Pope Laurie I. Well, that's one way to get white smoke to come out of the chimney.
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Laurie Penny on a career move: Dear Vatican, I would like to be Pope, love Laurie Penny

Laurie Penny has GCSE Latin and a collection of ridiculous hats, plus years of experience dealing with in-fighting and intrigue (on the British Left). There is literally no reason she couldn't be Pope. Except for the Catholic thing. And the woman thing.

To: the Head of Recruitment, Vatican City

Dear Sir/Madam,

I’ve become aware of a vacancy in your organisation, and in these straitened times I thought I’d get ahead of the game in my application for the role of Pontifex.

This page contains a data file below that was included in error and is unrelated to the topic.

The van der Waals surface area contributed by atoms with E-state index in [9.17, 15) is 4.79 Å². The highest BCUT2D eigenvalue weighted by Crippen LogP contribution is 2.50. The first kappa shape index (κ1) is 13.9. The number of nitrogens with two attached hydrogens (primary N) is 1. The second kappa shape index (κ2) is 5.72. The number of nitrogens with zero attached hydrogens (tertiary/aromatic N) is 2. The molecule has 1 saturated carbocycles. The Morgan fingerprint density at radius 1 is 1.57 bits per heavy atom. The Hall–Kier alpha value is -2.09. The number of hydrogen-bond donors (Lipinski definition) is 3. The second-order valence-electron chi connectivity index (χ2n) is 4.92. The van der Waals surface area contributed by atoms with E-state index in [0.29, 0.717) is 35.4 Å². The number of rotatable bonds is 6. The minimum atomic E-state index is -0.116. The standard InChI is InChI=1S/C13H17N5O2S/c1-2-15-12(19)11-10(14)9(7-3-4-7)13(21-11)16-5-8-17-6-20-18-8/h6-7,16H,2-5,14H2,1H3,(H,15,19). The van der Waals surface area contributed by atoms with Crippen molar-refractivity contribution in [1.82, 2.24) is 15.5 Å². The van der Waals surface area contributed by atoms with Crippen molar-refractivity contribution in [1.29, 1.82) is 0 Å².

I understand that the job of God’s Representative on Earth is likely to be a challenging and demanding one. It requires careful wardrobe management, judicious hand-waving, showmanship and the ability to spend a lot of time smiling politely around some very strange people without getting cramp in your facial muscles. As a queer woman of Jewish descent I might not be the obvious choice to spread the Lord’s message to millions of Catholics worldwide, but just give me a chance and I’m sure I can transubstantiate with the best of them.